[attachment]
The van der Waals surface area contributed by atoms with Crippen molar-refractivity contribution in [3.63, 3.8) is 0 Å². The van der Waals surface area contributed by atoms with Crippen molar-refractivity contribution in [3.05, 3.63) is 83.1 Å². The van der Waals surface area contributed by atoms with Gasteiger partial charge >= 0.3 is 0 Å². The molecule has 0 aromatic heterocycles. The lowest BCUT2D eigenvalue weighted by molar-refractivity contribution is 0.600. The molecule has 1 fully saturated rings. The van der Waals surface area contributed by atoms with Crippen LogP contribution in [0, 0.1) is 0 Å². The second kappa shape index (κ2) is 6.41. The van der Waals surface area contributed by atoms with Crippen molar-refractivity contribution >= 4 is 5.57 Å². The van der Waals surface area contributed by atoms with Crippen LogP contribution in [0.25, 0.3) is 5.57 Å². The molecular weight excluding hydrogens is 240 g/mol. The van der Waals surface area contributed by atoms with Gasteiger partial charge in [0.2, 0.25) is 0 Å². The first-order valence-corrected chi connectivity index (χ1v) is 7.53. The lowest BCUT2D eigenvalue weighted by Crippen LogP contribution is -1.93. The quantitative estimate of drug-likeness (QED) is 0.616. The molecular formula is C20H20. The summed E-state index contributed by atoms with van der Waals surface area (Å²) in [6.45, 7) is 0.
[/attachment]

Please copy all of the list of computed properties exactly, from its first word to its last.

The van der Waals surface area contributed by atoms with Crippen molar-refractivity contribution in [3.63, 3.8) is 0 Å². The van der Waals surface area contributed by atoms with Crippen molar-refractivity contribution in [3.05, 3.63) is 83.1 Å². The van der Waals surface area contributed by atoms with Gasteiger partial charge >= 0.3 is 0 Å². The molecule has 0 aromatic heterocycles. The lowest BCUT2D eigenvalue weighted by molar-refractivity contribution is 0.600. The molecule has 1 fully saturated rings. The van der Waals surface area contributed by atoms with Crippen LogP contribution in [0, 0.1) is 0 Å². The second kappa shape index (κ2) is 6.41. The van der Waals surface area contributed by atoms with Crippen molar-refractivity contribution >= 4 is 5.57 Å². The van der Waals surface area contributed by atoms with Crippen LogP contribution in [0.25, 0.3) is 5.57 Å². The molecular weight excluding hydrogens is 240 g/mol. The van der Waals surface area contributed by atoms with Gasteiger partial charge in [0.2, 0.25) is 0 Å². The first-order valence-corrected chi connectivity index (χ1v) is 7.53. The lowest BCUT2D eigenvalue weighted by Crippen LogP contribution is -1.93. The quantitative estimate of drug-likeness (QED) is 0.616. The molecular formula is C20H20. The summed E-state index contributed by atoms with van der Waals surface area (Å²) in [6.45, 7) is 0.